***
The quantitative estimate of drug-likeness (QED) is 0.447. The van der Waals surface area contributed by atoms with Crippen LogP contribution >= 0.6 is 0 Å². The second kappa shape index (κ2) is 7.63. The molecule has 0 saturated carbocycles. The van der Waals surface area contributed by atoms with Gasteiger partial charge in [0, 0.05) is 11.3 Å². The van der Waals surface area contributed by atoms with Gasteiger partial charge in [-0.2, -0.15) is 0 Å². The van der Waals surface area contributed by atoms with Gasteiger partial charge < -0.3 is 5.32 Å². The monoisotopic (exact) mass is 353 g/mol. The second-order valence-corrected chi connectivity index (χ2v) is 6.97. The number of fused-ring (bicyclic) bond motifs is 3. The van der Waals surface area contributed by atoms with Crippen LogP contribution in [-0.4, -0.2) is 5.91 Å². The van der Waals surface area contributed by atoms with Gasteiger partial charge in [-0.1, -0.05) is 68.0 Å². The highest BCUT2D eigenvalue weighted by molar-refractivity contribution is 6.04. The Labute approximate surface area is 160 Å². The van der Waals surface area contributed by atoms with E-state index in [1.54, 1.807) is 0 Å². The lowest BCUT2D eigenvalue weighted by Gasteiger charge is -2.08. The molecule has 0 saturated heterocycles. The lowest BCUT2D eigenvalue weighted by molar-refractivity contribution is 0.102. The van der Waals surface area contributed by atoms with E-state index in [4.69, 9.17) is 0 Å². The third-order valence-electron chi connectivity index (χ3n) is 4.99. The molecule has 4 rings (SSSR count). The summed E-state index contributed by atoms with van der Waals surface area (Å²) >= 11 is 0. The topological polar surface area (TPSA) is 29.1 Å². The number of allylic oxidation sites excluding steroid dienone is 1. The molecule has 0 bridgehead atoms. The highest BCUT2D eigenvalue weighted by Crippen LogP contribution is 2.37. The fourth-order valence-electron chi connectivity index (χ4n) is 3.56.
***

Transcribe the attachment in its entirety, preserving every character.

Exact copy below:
The quantitative estimate of drug-likeness (QED) is 0.447. The van der Waals surface area contributed by atoms with Crippen LogP contribution >= 0.6 is 0 Å². The second kappa shape index (κ2) is 7.63. The molecule has 0 saturated carbocycles. The van der Waals surface area contributed by atoms with Gasteiger partial charge in [0, 0.05) is 11.3 Å². The van der Waals surface area contributed by atoms with Gasteiger partial charge in [-0.2, -0.15) is 0 Å². The van der Waals surface area contributed by atoms with Gasteiger partial charge < -0.3 is 5.32 Å². The monoisotopic (exact) mass is 353 g/mol. The second-order valence-corrected chi connectivity index (χ2v) is 6.97. The number of fused-ring (bicyclic) bond motifs is 3. The van der Waals surface area contributed by atoms with Crippen LogP contribution in [-0.4, -0.2) is 5.91 Å². The van der Waals surface area contributed by atoms with Gasteiger partial charge in [-0.1, -0.05) is 68.0 Å². The highest BCUT2D eigenvalue weighted by molar-refractivity contribution is 6.04. The Labute approximate surface area is 160 Å². The van der Waals surface area contributed by atoms with E-state index in [1.54, 1.807) is 0 Å². The lowest BCUT2D eigenvalue weighted by Gasteiger charge is -2.08. The molecule has 0 saturated heterocycles. The lowest BCUT2D eigenvalue weighted by molar-refractivity contribution is 0.102. The van der Waals surface area contributed by atoms with E-state index in [4.69, 9.17) is 0 Å². The third-order valence-electron chi connectivity index (χ3n) is 4.99. The molecule has 4 rings (SSSR count). The summed E-state index contributed by atoms with van der Waals surface area (Å²) >= 11 is 0. The topological polar surface area (TPSA) is 29.1 Å². The number of allylic oxidation sites excluding steroid dienone is 1. The molecule has 0 bridgehead atoms. The highest BCUT2D eigenvalue weighted by Crippen LogP contribution is 2.37. The fourth-order valence-electron chi connectivity index (χ4n) is 3.56.